In early June, the city of Louisville announced a new partnership with Microsoft to explore the future of artificial intelligence. As part of this collaboration, Microsoft will work with pre-school through higher education providers, including UofL, on digital literacy training with an objective of closing the digital skills gap.
As Microsoft establishes a physical location downtown, the city will serve as a sort of urban laboratory to strengthen Louisville’s core industries like health care and manufacturing, which face a risk of automation from the progression of AI technology. The AI Innovation Digital Alliance with Microsoft, in part, will help companies in vulnerable industries re-skill and up-skill their workforce to meet the changing economy.
“We are so excited to partner with Microsoft and Mayor (Greg) Fischer to leverage our workforce, prepare students for the future and strengthen our vital town-gown relationship,” UofL president Neeli Bendapudi said during the June 7 announcement.
The Microsoft news came on the heels of the April announcement that UofL will partner with IBM to establish an IBM Skills Academy focused on digital learning and technology skills. It will be housed in a newly-created Center for Digital Transformation on the Belknap Campus and will open by the start of the fall semester.
Similar to the Microsoft partnership with the city of Louisville, IBM’s partnership with UofL will cover fast-growing technology areas like AI to bridge the growing digital divide.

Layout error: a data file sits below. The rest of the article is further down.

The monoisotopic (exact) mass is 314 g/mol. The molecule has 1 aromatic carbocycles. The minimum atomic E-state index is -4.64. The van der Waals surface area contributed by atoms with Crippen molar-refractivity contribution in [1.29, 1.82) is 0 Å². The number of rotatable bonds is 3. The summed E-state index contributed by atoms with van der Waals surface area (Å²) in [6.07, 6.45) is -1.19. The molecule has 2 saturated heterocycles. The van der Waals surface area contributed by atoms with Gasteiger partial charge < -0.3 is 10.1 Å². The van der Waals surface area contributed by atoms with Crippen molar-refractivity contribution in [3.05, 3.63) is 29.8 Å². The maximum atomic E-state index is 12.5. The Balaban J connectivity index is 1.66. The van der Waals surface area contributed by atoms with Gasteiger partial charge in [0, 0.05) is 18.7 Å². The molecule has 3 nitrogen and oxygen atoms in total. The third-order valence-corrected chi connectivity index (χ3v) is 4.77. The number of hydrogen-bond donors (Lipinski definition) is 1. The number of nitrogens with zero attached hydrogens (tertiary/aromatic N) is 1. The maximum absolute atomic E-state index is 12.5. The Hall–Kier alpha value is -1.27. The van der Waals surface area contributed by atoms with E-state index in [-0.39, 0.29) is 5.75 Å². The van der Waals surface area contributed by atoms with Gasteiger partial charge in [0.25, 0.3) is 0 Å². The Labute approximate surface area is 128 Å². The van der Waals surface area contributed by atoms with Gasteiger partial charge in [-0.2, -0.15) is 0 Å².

“It’s important for us to be nimble with this, to be truly transformative, and to say, ‘We see what’s coming, how can we be proactive?’” Bendapudi said.
These efforts are catching plenty of attention. Last month, Louisville Business First devoted its cover story to UofL’s position to be the impetus behind Louisville’s tech transformation. As an example, the story spotlights UofL’s Bucks for Brains program, which has yielded a number of innovations from the nation’s top researchers and scholars who have been recruited through the program since its inception in 1997.
Success stories from the program include Cellular Therapeutics, a research group created by Dr. Suzanne Ildstad in the late 90s dedicated to developing a technology for organ transplantation. Cellular Therapeutics’ iteration, Talaris Therapeutics, secured a $100 million investment in April, which will go toward a unique cell therapy technology that improves the lives of kidney transplant recipients.
“Ildstad’s story is the embodiment of the kind of high-impact, transformative work that happens when investments are made in UofL’s mission as the only public research university in the city,” Business First says.
Such tech-focused efforts are being noticed nationally as well. In May, Forbes published a story titled, “Four Reasons Why The University Of Louisville’s IBM Skills Academy Is A Very Smart Move,” touting the mutual benefits between the university and its corporate partner.
According to Forbes, the partnership helps address the continuing digital divide and boosts economic development in the area. It is also expected to provide a recruiting advantage for the university.
“College students express two major motives for pursuing their education – to prepare themselves for a good job and to gain knowledge so they are broadly prepared for a successful life,” the story says. “The IBM Skills Academy at the University of Louisville offers one path to help synergize the two main purposes of college. Students can acquire marketable technology skills at the same time they benefit from the broader education that good universities provide.”